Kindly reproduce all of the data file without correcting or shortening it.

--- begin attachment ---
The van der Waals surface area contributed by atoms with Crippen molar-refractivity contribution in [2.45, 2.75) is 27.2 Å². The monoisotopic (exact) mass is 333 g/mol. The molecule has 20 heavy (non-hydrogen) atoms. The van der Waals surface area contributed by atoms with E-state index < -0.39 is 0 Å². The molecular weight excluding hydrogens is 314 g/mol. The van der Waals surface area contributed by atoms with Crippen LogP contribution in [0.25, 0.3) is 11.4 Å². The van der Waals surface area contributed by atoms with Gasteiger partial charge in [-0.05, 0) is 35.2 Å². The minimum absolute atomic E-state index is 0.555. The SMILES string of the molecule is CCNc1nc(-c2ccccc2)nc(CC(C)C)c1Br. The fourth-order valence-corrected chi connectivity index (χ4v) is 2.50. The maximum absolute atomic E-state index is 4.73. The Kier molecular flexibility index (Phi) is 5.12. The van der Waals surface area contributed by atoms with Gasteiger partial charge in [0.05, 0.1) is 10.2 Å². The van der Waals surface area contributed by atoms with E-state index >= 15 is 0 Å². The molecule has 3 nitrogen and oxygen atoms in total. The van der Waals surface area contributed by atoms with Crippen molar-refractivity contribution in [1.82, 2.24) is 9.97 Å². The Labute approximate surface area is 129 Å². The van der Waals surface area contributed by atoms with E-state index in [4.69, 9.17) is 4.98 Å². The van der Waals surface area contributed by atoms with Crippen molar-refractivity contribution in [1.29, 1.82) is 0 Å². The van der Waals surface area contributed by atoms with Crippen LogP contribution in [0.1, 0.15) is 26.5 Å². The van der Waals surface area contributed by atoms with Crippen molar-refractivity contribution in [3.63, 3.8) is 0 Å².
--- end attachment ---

The van der Waals surface area contributed by atoms with Crippen molar-refractivity contribution in [2.45, 2.75) is 27.2 Å². The monoisotopic (exact) mass is 333 g/mol. The molecule has 20 heavy (non-hydrogen) atoms. The van der Waals surface area contributed by atoms with E-state index < -0.39 is 0 Å². The molecular weight excluding hydrogens is 314 g/mol. The van der Waals surface area contributed by atoms with Crippen LogP contribution in [0.25, 0.3) is 11.4 Å². The van der Waals surface area contributed by atoms with Gasteiger partial charge in [-0.05, 0) is 35.2 Å². The minimum absolute atomic E-state index is 0.555. The SMILES string of the molecule is CCNc1nc(-c2ccccc2)nc(CC(C)C)c1Br. The fourth-order valence-corrected chi connectivity index (χ4v) is 2.50. The maximum absolute atomic E-state index is 4.73. The Kier molecular flexibility index (Phi) is 5.12. The van der Waals surface area contributed by atoms with Gasteiger partial charge in [0.05, 0.1) is 10.2 Å². The van der Waals surface area contributed by atoms with E-state index >= 15 is 0 Å². The molecule has 3 nitrogen and oxygen atoms in total. The van der Waals surface area contributed by atoms with Crippen molar-refractivity contribution in [1.82, 2.24) is 9.97 Å². The Labute approximate surface area is 129 Å². The van der Waals surface area contributed by atoms with E-state index in [4.69, 9.17) is 4.98 Å². The van der Waals surface area contributed by atoms with Crippen molar-refractivity contribution in [1.29, 1.82) is 0 Å². The van der Waals surface area contributed by atoms with Crippen LogP contribution in [0.1, 0.15) is 26.5 Å². The van der Waals surface area contributed by atoms with Crippen molar-refractivity contribution in [3.63, 3.8) is 0 Å².